Latin opens windows on our English vocabulary. Though English is a Germanic language, more than half of all English words are derived from Latin. The longer the word, the greater this percentage. A vast majority of four and five syllable words are rooted in Latin soil. In that sense, Latin is not a “dead language.” It is very much alive.
Nor should the historical significance of Latin be overlooked. Not only will students learn the language spoken and written by the ancient Romans, but they will also take part in an educational experience once shared by men and women from Marcus Aurelius to Thomas Jefferson, from Virgil to Dante and Margaret Roper, Saint Thomas More’s daughter.
For twelve hundred years after the fall of the Western Roman Empire, scholars, ecclesiastics, and statesmen read and spoke this ancient language.
Latin also continues to be the official language of the Roman Catholic Church. To study Latin makes us a part of this Great Tradition.
Finally, Latin carries a certain cachet. Suppose your grandmother, perhaps suspicious of home schooling, asks what foreign language you are studying. If you reply, “Spanish,” she will likely say, “Well, that’s very practical these days.” Should you answer “French,” she may comment, “French is a beautiful language.”
If, however, you respond, “Latin,” your grandmother will likely offer one of two comments. She may ask you why anyone would study a dead language, in which case you should cite the above arguments. But she may be as likely to say: “Latin? Latin? You must be smart.”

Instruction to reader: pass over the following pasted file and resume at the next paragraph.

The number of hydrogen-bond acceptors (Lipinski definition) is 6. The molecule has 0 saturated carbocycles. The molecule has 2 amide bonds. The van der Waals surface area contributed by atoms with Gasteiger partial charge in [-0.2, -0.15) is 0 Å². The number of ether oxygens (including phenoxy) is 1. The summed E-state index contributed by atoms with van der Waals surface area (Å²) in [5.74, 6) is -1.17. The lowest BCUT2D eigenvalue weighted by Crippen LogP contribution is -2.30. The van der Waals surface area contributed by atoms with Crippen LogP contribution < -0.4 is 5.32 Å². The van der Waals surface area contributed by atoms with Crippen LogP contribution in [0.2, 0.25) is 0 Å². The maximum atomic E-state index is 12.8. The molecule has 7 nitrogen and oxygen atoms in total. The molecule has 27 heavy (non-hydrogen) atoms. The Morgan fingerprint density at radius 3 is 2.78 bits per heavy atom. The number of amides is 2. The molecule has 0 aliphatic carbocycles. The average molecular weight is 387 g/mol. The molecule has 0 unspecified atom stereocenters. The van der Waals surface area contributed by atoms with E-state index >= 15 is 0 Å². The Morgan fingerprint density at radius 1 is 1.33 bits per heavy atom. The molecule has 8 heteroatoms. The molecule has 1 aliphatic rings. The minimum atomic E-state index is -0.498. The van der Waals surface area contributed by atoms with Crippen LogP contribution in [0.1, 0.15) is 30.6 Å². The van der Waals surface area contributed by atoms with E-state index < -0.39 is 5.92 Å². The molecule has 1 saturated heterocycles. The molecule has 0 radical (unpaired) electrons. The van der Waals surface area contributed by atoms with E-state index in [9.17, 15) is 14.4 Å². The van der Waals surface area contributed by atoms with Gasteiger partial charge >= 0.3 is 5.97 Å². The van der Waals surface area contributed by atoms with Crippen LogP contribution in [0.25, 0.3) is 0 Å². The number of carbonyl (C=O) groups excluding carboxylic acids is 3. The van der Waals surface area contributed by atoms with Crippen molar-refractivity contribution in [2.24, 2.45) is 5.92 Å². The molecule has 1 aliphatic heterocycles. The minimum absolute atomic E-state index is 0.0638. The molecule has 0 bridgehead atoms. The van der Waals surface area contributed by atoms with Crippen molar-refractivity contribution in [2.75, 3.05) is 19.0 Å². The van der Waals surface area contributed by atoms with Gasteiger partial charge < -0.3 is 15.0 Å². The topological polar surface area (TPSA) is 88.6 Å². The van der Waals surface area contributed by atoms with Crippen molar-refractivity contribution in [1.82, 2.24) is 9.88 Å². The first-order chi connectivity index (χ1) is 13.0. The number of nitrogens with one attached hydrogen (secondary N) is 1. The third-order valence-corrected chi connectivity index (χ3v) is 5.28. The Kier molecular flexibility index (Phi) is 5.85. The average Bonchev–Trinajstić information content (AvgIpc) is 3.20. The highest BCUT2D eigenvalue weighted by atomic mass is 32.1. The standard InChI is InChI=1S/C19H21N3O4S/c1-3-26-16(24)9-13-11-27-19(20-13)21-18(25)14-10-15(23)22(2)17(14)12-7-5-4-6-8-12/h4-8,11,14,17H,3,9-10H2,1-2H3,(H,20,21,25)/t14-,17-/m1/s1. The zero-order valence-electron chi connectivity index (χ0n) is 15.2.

And so you are, again, for the reasons cited above.
What Makes Seton’s Latin Program Special?
First, Seton uses the Father Henle Latin series. Some may criticize the Henle textbooks as antiques—they were written during World War II and contain references to that conflict—but the books remain in print for a good reason: they serve their students well, particularly homeschoolers.
Many other textbooks—and I have taught several—are teacher-dependent texts. The first chapter of these books typically offers a lesson in the first declension, the second in the present tense of first conjugation verbs, the third in adjectives. Such jumping around from nouns to verbs to adjectives can easily confuse students.
Unlike these texts, the Henle books follow a logical pattern. These textbooks first teach the declensions of nouns, pronouns, and adjectives, then move into the verb conjugations. This progression allows students to grasp the order of Latin forms and syntax.
Besides its wise choice of a textbook, Seton also offers its students numerous helps. The lesson plans contain many excellent suggestions for study. Audio and video aids for these lessons are also available. The video series walks the student through the Henle Latin I book chapter by chapter. Finally, students seeking additional assistance are encouraged to call or email our staff with their questions.
We, at Seton, also encourage you to seize other opportunities in your Latin studies. We urge students to take the National Latin Examination, offered annually in March by an organization independent of Seton.
If you enjoy Latin and welcome academic challenges, we encourage you to continue your studies past Latin III to consider taking the Advanced Placement Latin Test for bulking up your academic record, for gaining college credit, and for the grand honor of translating Virgil and Caesar.
“Non scholae sed vitae discimus.” We learn not for school but for life. The lessons you gain from your study of Latin—the language skills, the value of perseverance and hard work, the knowledge you can tackle a new subject and make it your own—will serve you for a lifetime.